Statistics SA is to update its methodologies for determining the Consumer Price Index (CPI) and the Producer Price Index (PPI), Planning Commission Minister Trevor Manuel said on Tuesday.
He told the National Assembly during debate on his budget vote that StatsSA had to maintain the accuracy of the statistics being produced.
It was important that the data on which statistics were based was an accurate reflection of reality.
"For this reason, it needs to update its methodologies and surveys from time to time. A few years ago the Consumer Price Index (CPI) was radically overhauled."
The CPI was being improved through the usual periodic update of the basket of goods and services that were priced each month -- referred to as re-weighting -- as well as changing the reference period of the index -- known as rebasing.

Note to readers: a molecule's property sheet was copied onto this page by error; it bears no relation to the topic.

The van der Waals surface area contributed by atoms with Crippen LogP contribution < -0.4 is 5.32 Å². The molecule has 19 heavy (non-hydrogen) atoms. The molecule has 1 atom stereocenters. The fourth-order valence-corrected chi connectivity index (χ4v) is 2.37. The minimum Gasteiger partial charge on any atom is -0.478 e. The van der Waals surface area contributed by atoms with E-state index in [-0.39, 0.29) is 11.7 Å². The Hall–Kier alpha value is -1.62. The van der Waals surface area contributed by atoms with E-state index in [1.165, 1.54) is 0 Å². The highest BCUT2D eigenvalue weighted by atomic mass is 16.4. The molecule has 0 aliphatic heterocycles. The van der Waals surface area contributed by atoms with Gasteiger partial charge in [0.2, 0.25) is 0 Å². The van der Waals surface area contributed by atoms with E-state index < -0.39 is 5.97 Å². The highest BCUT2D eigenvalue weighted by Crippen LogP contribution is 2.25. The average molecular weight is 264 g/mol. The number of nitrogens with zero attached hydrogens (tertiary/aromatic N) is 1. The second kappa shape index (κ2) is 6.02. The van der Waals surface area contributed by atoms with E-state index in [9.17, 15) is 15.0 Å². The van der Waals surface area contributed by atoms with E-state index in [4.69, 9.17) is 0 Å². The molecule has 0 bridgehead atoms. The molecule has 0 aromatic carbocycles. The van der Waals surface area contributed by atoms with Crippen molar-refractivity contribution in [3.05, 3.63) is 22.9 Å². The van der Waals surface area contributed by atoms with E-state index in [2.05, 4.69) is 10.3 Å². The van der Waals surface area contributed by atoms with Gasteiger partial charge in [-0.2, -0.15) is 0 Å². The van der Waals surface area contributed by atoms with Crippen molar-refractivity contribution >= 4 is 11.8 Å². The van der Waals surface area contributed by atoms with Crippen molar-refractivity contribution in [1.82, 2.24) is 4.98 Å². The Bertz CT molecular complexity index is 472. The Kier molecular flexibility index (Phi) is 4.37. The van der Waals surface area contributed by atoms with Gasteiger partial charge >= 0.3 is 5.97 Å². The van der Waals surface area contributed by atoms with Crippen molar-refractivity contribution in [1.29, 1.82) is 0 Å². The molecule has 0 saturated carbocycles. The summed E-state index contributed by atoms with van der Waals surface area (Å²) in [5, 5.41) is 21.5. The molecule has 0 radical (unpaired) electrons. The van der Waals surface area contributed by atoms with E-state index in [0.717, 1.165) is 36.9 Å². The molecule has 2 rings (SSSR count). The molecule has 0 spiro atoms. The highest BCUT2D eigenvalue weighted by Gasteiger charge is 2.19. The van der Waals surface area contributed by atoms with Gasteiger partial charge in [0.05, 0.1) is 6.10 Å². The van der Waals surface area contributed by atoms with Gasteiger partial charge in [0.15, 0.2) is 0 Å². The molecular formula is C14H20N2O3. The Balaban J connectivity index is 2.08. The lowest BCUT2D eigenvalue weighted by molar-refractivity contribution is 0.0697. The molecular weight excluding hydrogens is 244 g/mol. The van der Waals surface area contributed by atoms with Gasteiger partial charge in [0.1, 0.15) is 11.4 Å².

The revised CPI would be released in February 2013. The revision was being done to ensure that the relative expenditure weights in the CPI reflected the changing behaviour of households and remained relevant and accurate.
The basket of items that formed part of the CPI was derived from the Income and Expenditure Survey, where a sample of 30,000 households were expected to maintain a diary of consumption for 12 months, Manuel said.
Similarly, the PPI was being re-engineered in a process that started in 2009. This would result in a parallel set of releases.
The PPI for manufacturing would be separated into two price indices. The first PPI, for manufacturing of goods for further processing, would include only goods which would be used again elsewhere in the manufacturing process, such as basic steel that would be used again in the manufacturing of motor vehicles.
The second PPI, for manufacturing of goods for final consumption, would include goods that were destined for final consumption, and included food items.
The PPI for final goods would track the CPI much more closely, since the items in the basket would be more similar than the current situation.
"So for example, an increase in fuel price will be reflected in both the manufacturing price index as well as in the agriculture price changes," Manuel said.
"The idea is to modernise the system so that price changes are tracked and reflected more accurately at the farm or factory gate."